Hello, world is the most basic of all test programs. It’s one of the first steps to determine if you have your development environment set up correctly and is also a good first program to learn in any language because it will give you a good idea of the bare minimum requirements to build a program in a given language.
Let’s start with Hello, World in basic since that was the first programming language I ever encountered. The code is very simple:
10 PRINT “Hello, World”
10 is a line number which is a requirement of old basic compilers. Generally the lines are numbered 10, 20, 30, etc although they don’t have to be. Part of the reason for this is so you can later insert other line numbers into your code without renumbering all of your lines of code. Newer BASIC implementations have sub-routines and other features have have allowed them to ditch the line numbers. The program is executed from top to bottom so everything in basic has to be in order. The command RUN at the bottom runs the program and will display your text. It is not actually part of the program.
In Ruby, there are two easy ways to do a hello world program. I’ll assume you are using a Unix-based machine to try this example. You’ll need to create a text file called hello.rb with a text editor. The first way is:
puts ‘Hello, World’
Save your file and type ruby hello.rb at the command prompt. If all went well, it should print Hello, World and then give you back your command prompt. I’m assuming that you have installed ruby and it’s in your path. On a Debian system, it’s easy to install ruby if it’s not already there. Use a command such as sudo apt-get install ruby. The other ruby hello world example is:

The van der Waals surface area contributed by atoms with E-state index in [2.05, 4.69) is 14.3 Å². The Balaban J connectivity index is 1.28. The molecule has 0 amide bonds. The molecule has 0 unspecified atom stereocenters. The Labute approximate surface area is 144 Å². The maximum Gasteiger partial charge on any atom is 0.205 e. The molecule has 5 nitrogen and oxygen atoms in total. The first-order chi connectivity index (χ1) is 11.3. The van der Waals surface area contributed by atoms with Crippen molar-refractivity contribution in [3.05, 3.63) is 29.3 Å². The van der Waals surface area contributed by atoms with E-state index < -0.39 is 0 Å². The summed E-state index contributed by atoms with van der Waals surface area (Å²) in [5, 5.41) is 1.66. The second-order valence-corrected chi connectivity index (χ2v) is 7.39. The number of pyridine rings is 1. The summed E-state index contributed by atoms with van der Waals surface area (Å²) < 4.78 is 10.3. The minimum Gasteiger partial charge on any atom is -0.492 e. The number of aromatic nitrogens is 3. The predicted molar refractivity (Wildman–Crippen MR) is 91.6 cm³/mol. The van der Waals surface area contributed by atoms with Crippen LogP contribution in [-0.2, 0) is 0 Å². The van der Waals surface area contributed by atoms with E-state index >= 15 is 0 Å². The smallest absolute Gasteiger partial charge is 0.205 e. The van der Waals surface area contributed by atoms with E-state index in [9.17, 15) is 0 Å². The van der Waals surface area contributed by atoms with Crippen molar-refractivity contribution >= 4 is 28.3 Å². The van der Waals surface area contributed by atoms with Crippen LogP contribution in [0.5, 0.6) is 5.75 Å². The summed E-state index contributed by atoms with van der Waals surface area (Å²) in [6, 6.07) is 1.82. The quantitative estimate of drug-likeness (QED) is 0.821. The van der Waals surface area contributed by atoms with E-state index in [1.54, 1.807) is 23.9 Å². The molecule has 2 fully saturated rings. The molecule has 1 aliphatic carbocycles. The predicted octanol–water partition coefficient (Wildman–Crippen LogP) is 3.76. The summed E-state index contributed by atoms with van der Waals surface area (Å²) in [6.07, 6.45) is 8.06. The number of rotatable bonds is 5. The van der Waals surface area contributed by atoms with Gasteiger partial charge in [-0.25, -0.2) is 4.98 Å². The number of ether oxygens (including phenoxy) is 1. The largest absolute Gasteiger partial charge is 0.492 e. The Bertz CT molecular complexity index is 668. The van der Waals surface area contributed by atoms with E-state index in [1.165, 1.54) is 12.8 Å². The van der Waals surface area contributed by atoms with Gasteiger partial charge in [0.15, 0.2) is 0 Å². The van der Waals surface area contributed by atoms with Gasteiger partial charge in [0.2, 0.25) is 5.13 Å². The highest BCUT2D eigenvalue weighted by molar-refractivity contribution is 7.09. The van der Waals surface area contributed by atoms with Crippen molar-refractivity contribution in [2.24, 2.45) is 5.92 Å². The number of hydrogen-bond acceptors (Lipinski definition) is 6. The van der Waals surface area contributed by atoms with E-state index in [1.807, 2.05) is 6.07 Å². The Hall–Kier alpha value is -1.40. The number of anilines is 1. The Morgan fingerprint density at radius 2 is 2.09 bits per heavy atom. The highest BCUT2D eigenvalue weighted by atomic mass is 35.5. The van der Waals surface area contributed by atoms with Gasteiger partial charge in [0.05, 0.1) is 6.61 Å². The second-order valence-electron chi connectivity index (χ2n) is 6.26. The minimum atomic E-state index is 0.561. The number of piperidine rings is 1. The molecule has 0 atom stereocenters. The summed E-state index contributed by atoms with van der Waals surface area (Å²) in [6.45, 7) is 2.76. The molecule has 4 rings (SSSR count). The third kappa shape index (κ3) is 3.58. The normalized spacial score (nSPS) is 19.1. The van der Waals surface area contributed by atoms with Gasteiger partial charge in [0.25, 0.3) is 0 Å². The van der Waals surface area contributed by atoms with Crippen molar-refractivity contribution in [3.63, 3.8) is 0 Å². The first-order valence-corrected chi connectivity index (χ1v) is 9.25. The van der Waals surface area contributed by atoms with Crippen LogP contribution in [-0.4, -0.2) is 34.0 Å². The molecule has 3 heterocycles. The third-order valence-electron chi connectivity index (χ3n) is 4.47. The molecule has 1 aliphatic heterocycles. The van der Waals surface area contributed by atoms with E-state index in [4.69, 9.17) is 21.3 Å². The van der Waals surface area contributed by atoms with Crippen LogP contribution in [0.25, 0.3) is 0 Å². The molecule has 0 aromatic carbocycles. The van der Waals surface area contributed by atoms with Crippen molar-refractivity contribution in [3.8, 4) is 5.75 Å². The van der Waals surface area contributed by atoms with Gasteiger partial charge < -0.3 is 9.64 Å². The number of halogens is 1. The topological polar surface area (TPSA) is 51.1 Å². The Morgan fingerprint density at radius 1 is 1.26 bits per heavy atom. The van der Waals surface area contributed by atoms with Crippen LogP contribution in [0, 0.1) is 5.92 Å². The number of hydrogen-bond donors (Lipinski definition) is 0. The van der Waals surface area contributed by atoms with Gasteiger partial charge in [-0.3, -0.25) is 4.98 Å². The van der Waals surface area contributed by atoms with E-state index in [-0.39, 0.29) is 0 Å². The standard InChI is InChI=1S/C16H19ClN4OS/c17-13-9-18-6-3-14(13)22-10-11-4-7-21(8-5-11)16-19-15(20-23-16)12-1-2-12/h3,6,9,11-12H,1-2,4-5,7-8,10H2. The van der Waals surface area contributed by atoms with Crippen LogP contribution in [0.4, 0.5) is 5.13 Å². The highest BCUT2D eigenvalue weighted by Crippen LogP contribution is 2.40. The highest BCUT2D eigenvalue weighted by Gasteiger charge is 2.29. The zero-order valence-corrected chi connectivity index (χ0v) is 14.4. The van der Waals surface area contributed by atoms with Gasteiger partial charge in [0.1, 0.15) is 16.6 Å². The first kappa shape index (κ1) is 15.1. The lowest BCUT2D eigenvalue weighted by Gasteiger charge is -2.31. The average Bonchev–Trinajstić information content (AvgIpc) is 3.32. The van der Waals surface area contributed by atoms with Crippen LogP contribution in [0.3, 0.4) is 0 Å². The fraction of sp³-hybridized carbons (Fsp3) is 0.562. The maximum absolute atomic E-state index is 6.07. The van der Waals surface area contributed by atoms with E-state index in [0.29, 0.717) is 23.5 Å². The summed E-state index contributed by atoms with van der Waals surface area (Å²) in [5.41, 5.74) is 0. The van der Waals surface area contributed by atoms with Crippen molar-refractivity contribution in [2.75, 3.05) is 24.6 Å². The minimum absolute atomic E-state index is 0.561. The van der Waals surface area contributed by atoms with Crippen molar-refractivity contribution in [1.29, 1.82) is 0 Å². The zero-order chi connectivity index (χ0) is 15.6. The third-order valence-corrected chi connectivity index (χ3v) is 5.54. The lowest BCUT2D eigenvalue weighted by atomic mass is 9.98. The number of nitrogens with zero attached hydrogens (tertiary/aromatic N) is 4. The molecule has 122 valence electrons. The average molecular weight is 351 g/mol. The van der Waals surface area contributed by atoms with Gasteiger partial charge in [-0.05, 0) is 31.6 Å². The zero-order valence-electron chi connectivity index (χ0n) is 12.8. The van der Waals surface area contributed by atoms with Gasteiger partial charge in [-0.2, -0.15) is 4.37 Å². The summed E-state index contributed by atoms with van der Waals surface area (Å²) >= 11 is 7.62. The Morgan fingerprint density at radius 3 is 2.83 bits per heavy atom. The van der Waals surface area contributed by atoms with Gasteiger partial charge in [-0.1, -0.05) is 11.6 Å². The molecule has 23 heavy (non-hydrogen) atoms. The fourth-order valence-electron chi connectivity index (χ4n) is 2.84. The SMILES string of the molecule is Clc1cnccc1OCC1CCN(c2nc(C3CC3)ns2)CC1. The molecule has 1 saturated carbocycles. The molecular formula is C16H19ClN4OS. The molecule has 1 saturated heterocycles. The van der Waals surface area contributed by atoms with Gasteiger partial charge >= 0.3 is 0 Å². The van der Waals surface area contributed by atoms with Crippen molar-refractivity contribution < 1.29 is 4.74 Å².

Hello, World in C is far more complex than any of the other examples. This is because C is highly structured and not very forgiving. It also doesn’t have the printf function in the core language so the standard input and output library must be included. I will also assume you are using a Unix environment for this example. If you try to run this in a dos/windows environment it will probably fail. Here is the hello world code in C:
int main(int argc, char *argv)
To run it, you’ll need to put the code in a text file called hello.c. Then type in gcc hello.c at the command prompt. This should generate a file called a.out. At the command prompt, type ./a.out to run the program. Different compilers and environments may give different results.
The last example I’ll give is for bash scripting. Some people would argue that bash is not a programming language but nevertheless it’s a very powerful way to accomplish tasks with other programs and it’s a good way to automate repetitive tasks. Here is hello world in bash:
echo “Hello, World”
To run this you could simply type the bottom line at the command prompt. Instead, save it to a file called hello.sh. Now before you run it, you’ll need to set the executable bit. Type chmod 755 hello.sh at the command prompt. Now you can type ./hello.sh to execute the script.